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A Decade Of Baseball

with the Columbus Merchants

by Julian Piercefield

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As a result of these pleas, Mr. Dickey, together with Brownie Diewert, Bob Gordon, Noel Genth and George Schaub soon completed arrangements and financing for "Junior Baseball" to begin in Columbus. Interested prospective players gathered at Donner Park to literally carve a baseball diamond just east of the existing Donner Center building. There were no lights, no permanent stands or bleachers and the existing back­stop would barely contain a wild pitch. The west curb-line of Sycamore Street was only 300 feet from home plate. A small group (6-8) of Popular trees in deep center field could make an exciting adventure for any center fielder who let a ball get by or over his head. Blankets and lawn chairs were items of choice for those who chose to attend. At the All-Star team games, a free will offering was collected to help defer expense that Mr. Dickey and his group had not covered by silent donations from the community. Enough interest was displayed so that four teams were formed as feeders to the Ail-Star group. Each team played at least one game per week with games beginning at 5pm. And so, Junior Baseball was born in Columbus.

And the beginning was a resounding success, for in the following year, a second Four team League was formed for a younger age group. Logistics for diamond use, scorers and umpires were seriously stressed. Any required rain-delays or rain-outs caused a serious scheduling dilemma. Mr. and Mrs. Dickey, always in attendance, supervised with an even hand. The program flourished and the Junior Ail-Star team became the group, in the main, who would carry forward as the Columbus Merchants.

Mr. Dickey, and George Schaub closely followed the All Star team. Mr. Dickey was the Coach for the first two years, 1945 and 1946. Mr. Schaub served the AII-Star team as an assistant coach, scorer, equipment manager and or more properly, a General Manager. George very capably carried on with this labor of love through 1954. As Mr. Dickey's resources and available time were stretched to the limit, it was in early 1948 that he decided the AII-Star team should be disbanded from the Jr. Baseball umbrella. It was here that George Schaub provided leadership to secure local sponsors and formed the Merchants fore-runner, the Columbus Red Sox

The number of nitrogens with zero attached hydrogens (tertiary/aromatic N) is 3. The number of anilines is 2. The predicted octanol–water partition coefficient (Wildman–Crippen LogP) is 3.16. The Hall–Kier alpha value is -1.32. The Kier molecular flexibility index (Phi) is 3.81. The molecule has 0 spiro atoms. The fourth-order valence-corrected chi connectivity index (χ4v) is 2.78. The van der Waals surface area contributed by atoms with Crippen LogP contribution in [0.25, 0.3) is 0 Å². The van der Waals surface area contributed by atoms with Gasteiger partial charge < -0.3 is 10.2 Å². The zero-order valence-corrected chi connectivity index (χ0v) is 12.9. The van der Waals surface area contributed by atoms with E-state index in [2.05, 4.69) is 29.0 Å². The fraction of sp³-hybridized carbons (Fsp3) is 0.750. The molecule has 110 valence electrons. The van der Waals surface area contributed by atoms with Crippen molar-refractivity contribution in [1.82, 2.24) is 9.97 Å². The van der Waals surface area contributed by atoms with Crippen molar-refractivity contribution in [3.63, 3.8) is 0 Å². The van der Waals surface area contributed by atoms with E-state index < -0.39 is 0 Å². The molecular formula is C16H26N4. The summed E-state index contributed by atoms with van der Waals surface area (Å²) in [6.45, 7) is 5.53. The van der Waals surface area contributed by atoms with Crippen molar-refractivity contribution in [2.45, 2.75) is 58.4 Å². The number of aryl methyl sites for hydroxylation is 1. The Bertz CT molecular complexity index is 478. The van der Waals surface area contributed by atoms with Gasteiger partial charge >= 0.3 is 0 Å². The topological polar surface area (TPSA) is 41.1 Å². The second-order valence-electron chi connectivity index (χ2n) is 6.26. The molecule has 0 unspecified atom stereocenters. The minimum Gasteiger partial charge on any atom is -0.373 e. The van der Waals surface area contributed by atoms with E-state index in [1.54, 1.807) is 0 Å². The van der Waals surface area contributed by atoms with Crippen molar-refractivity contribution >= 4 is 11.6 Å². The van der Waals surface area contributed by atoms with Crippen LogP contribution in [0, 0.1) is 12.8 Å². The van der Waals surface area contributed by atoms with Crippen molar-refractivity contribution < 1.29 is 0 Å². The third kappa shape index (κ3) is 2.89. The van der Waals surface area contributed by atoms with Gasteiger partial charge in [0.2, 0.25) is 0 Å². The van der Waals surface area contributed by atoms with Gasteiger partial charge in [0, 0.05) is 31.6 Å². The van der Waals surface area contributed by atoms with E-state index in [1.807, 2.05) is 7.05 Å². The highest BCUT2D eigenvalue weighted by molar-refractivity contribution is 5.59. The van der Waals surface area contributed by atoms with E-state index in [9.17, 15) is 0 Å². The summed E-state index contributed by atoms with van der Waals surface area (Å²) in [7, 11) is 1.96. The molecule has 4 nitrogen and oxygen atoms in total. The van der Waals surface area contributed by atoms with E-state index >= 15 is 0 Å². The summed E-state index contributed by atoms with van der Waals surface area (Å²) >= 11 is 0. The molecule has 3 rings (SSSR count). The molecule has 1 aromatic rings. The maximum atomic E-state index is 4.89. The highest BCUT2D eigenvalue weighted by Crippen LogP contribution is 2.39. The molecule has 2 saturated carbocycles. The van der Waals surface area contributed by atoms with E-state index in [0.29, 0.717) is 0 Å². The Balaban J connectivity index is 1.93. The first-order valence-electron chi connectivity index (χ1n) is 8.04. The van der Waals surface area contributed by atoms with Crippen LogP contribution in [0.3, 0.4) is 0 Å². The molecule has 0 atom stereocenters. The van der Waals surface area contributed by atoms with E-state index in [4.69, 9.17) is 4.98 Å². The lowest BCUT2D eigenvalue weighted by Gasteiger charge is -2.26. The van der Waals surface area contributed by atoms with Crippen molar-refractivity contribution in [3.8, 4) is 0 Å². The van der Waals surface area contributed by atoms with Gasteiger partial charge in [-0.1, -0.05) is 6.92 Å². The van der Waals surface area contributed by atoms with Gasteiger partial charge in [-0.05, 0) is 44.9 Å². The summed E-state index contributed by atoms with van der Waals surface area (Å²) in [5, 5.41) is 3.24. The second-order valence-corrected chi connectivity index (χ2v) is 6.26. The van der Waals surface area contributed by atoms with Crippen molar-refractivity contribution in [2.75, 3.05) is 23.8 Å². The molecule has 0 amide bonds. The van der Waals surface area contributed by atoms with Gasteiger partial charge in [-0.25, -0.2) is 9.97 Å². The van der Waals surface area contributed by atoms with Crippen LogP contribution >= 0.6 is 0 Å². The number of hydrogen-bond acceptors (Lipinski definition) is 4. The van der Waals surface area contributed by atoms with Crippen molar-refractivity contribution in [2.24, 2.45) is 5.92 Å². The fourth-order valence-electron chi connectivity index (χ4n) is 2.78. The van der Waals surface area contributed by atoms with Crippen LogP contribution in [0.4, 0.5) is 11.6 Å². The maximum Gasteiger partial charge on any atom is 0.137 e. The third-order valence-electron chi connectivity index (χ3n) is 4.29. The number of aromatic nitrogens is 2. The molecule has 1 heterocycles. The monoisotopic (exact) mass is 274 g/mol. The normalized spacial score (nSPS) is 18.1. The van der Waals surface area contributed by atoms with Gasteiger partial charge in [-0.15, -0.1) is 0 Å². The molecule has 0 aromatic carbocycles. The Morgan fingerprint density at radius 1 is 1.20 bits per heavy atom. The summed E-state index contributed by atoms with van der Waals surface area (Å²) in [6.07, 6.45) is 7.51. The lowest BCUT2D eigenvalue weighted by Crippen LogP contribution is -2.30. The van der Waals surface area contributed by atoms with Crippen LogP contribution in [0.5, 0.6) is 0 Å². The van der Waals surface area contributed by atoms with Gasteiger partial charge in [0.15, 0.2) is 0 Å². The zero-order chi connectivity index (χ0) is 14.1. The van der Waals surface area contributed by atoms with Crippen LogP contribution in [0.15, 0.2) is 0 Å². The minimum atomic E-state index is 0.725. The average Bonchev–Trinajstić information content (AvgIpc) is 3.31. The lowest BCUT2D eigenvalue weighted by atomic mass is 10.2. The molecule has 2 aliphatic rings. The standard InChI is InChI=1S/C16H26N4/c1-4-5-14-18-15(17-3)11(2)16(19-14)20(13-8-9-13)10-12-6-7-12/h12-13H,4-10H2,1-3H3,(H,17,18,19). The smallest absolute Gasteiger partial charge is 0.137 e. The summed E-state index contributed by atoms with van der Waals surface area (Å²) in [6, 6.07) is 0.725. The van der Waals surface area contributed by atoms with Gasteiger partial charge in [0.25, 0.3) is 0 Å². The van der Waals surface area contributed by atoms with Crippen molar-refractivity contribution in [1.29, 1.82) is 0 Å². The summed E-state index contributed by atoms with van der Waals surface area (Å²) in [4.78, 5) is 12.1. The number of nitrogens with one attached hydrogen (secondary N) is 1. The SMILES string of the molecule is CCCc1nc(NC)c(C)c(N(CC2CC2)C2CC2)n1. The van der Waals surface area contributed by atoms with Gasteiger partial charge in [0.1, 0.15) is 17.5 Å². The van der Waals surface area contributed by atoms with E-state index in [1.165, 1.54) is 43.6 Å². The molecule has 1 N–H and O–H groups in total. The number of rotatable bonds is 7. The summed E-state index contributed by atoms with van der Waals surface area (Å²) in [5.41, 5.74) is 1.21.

Thus, Baseball began in Columbus. With the 1948 team, they shared facilities at the Eighth Street ball park with the softball groups. In the next couple of years, as softball declined in interest the subsequent Merchant teams scheduled play for each Thursday and Sunday nights, Sunday afternoons were used for return games with home and home opponents. All Indianapolis teams played for a fee or percentage of the gate. In 1949, with a loan financed from two of the players, the team added to the lights at the field. Existing lights were adequate for softball, but barely sufficient for baseball. (Advantage locals ! I) Six additional lights were added, along with four taller (90') poles.

So, let us now review each year of competition. Following, you will find for each team/year; (1) Schedule and Record, (2) Individual Stats for team members that year, and a short synopsis of each year. Following the yearly recaps you will find accrued life-time Stats for each team member over the ten year ('45 -54) term. Also, to be found in the next several pages will be team photos and re-creation of 3 advertisers, (no longer in business), who supported the original publication. (Copies sold for 15 cents each. The first printing was sold out, but the author's share barely paid for his commutes from Kentucky to Columbus and his part time participation with the team on Sunday nights. Columbus was "home", and it was. .. baseball!

Now, please enjoy ..... COLUMBUS MERCHANTS, THRU THE YEARS !